Bruce Springsteen Talks 'Western Stars,' Family Life on 'Kimmel' - Rolling Stone
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Watch Bruce Springsteen Talk Family, Roots and Keep Your Kids Grounded

Western Stars is basically about the journey that everybody takes in their definitions of freedom,” singer says

Bruce Springsteen is not the first guitar player in his lineage. The singer recently visited “Springsteen: His Hometown,” an exhibit at the Monmouth County Historical Association in Freehold, New Jersey, dedicated to, well, him. The exhibit traces his family all the way back to the Civil War.

“The most interesting thing is they had a small parlor guitar, which is what people played in those days, a small guitar,” Springsteen told Jimmy Kimmel Monday night on Jimmy Kimmel Live. The instrument apparently belonged to one of his relatives from the 1800s. “So, I’m not the first guitar player in the Springsteens,” he added.

While he said he is frequently seen in his hometown, Springsteen recently surprised fans at a screening of his movie, Western Stars, in Freehold. The film, co-directed by Springsteen and Thom Zimny, features home movie footage shot by Springsteen, including scenes from his honeymoon with wife Patti Sciafla.

Kimmel wondered if Springsteen’s children were into the home movie footage and seeing him cheered on during concerts. “Kids don’t want to go anywhere and see 50,000 people cheering for their parents. They would like to see 50,000 people boo their parents,” the musician said with a laugh. “Our kids have been relatively uninterested in the job that I’ve done their entire lives.”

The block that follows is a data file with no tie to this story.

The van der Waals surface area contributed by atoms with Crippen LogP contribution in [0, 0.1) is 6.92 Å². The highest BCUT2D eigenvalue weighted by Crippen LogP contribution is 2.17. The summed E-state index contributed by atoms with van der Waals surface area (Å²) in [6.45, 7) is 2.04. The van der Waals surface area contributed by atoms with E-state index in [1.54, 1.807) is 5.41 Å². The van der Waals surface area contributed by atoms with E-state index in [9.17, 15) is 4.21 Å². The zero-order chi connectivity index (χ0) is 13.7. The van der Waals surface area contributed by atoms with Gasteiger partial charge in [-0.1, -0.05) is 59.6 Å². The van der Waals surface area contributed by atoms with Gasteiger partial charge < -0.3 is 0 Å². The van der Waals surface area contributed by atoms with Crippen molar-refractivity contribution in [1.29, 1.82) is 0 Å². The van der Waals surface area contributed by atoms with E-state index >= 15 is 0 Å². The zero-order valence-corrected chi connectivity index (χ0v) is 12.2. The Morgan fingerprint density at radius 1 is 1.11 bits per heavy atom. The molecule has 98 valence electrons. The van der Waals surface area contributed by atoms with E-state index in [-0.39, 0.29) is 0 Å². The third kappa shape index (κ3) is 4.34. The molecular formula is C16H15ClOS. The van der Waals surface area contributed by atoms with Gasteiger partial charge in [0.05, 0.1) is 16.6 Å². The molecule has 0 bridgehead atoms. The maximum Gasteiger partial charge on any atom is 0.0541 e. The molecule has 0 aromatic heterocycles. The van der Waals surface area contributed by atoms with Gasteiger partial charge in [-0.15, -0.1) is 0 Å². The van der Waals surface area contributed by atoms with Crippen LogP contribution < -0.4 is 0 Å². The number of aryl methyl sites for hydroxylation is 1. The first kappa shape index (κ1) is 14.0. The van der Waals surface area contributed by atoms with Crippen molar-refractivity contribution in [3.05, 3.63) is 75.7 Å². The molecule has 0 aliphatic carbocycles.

In the film, Springsteen brings up “living in good faith,” which Kimmel asked Springsteen to expand upon. “Maybe it means something different to everybody,” he explained. “For me, it’s just trying to stay on a straight, straight track and with honest transactions between the people that I care about and the people that I meet every day.

“But it can take you a while to get there, I mean the film is basically about the journey that everybody takes in their definitions of freedom,” he continued. “When you’re young, it’s all about going where I want to go, doing what I want to do, I’m going to be who I want to be, and that’s OK for your twenties. But somewhere in your thirties, it starts to catch up with you and your definition of freedom has to expand to include family, your civic life, you know, community that you’re involved in. And if it doesn’t, you’re kind of, you get stuck out in the cold you know? Really out in the cold.”

He added that his job can also stunt that kind of growth. “I mean what I do, they still call ‘playing.’ You know? It’s not really called working, it’s called playing. So that journey, I think for people maybe in the arts, period, certainly in the music business, it can be a bit of a go.”

Springsteen also spoke of moving back to New Jersey in the mid-Nineties to help ground his kids. “We had a 80-member Italian-Irish family, and that was the way that I grew up, so I wanted my kids to have that sense of a bigger world than the entertainment world. I wanted them to see people that did a lot of other things, be around people who would shape them, and they would have a lot of options,” he said.

Beyond his family reflections, Springsteen also reminisced about his first-ever gig in a college town in Pennsylvania, where he opened up for Cheech and Chong after he released his first album. “I came out and we played about five songs,” he recalled. “I thought it was going really good. I was sitting at the piano and somebody tapped me on the shoulder and said, ‘That’s enough.'”


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